The day of the procedure, we dropped off Declan and headed down to the hospital. Once we arrive at Helen Devos, we have to check in at the front desk for a mandatory background checks. This usually takes just a few minutes since we are frequent flyers. That day though, they were adamant about only letting me in due to COVID restrictions. This was frustrating since the pre-op nurse the day before, let us know that both Ethan and I could be present. Personally, I think trying to exclude a parent from being present while their child goes under anesthesia for a procedure is criminal. We work very hard to make sure that both of us are there for Ollie, and for each other. In the end, they let both of us through with no issues from the nurse or doctors doing Ollie’s procedure.

We were then sent downstairs to finish our check in. I went through all the questions and filled out all of the paperwork. Once they sent us to the waiting room, they returned a few minutes later to then tell us, the lady at the front desk upstairs, sent us to the wrong floor. So up we went, finished our check in on the correct floor and found a new waiting room to sit in. We were only there a minute before they took us back to our room. Ollie knows that once he is settled, he can play on the tablet. So he is quick to change and answer questions. In a flash we were left once again to wait for procedure time. Every so often a set of doctors come in, anesthesia and the interventional radiologist. They each have us sign consent for care and all of a sudden it’s go time. Ollie was wheeled away without us this time….. he is growing up and we were put back in a waiting room.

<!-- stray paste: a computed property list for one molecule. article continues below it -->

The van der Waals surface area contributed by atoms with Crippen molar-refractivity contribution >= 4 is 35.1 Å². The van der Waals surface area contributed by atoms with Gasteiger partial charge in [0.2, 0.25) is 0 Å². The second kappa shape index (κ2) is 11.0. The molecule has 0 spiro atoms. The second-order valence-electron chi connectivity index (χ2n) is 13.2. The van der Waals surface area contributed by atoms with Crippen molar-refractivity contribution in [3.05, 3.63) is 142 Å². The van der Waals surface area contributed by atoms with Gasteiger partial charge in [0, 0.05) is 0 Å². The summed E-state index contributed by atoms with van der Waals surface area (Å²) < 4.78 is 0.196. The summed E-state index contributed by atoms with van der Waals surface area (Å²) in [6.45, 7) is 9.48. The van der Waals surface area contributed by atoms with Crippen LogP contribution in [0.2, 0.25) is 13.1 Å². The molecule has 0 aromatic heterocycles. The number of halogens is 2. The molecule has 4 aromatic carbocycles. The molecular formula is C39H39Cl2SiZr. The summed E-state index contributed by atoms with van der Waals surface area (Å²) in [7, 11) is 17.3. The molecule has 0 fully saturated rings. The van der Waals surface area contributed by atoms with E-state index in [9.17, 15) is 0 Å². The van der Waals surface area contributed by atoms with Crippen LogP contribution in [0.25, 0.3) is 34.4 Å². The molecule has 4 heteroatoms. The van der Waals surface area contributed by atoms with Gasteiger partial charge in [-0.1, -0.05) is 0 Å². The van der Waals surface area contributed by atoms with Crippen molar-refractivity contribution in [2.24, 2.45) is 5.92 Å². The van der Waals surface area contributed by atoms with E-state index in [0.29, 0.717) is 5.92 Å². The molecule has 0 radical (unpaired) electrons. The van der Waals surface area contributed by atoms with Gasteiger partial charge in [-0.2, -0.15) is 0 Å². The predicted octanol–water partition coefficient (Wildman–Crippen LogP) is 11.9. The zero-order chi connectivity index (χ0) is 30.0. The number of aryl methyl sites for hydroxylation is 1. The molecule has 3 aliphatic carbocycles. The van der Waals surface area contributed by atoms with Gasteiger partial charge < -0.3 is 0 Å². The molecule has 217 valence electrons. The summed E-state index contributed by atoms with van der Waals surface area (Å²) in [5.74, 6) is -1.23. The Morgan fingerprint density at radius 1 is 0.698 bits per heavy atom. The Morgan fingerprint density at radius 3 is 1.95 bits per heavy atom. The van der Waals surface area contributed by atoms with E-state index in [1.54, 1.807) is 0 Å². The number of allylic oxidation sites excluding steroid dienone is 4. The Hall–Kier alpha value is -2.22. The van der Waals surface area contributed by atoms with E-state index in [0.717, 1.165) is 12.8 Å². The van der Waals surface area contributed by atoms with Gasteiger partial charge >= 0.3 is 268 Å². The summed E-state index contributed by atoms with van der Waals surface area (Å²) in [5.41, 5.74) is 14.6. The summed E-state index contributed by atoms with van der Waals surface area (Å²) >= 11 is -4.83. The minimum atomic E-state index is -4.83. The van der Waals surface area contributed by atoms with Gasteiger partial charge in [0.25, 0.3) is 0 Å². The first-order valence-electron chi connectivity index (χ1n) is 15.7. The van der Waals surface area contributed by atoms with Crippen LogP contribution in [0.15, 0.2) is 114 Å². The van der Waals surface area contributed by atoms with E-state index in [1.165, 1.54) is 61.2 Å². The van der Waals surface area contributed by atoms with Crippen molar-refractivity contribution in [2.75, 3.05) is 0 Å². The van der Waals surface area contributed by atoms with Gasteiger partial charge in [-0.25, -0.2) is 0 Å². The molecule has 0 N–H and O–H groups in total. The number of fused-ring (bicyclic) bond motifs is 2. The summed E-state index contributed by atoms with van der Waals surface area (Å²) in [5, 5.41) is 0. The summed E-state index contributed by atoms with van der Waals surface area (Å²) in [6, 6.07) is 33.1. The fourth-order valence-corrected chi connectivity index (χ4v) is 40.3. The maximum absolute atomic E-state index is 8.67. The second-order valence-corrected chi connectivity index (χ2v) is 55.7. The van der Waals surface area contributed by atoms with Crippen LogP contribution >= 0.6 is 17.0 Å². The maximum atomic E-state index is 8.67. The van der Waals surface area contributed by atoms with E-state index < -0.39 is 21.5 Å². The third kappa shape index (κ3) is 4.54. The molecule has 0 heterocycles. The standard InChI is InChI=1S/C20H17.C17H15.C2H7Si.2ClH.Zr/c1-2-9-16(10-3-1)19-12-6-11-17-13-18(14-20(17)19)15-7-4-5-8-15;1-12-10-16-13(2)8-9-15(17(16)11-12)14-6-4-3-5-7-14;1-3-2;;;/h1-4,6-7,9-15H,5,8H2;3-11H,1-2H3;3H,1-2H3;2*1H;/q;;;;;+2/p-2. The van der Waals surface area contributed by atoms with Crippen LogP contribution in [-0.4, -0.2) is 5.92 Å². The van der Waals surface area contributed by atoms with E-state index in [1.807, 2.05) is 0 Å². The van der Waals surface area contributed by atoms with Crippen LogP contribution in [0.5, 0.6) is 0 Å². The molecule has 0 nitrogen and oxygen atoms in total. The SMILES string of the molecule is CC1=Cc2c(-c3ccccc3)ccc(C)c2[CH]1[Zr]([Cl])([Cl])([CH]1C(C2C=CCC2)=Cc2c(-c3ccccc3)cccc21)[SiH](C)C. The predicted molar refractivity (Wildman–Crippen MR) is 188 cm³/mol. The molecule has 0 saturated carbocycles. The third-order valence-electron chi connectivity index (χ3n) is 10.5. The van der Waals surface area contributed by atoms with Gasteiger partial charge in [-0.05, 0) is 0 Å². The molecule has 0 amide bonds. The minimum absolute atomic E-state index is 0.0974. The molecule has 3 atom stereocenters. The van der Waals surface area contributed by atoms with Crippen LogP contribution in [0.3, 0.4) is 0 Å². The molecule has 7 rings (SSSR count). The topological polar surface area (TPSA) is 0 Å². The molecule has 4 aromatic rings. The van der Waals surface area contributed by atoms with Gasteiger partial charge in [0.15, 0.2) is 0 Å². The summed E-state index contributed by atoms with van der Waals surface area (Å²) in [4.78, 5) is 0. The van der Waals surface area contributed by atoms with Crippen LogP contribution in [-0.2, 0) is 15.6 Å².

The tablet is a life saver during these times!

In about 20 minutes, the interventional radiologist was back saying that they were done and that Ollie was starting to wake up. We were able to see him in post op, where we found him awake and concerned that we were no where to be found. That hurt my heart. No one likes waking up to find themselves in a room with someone they don’t know. The nurse has miss read his nutritional orders and had given him some apple juice to then realize that he was not suppose to have anything for a full hour after anesthesia. So we had the awful job of having to keep telling him no to food or drink when he hasn’t had any food for most of the day.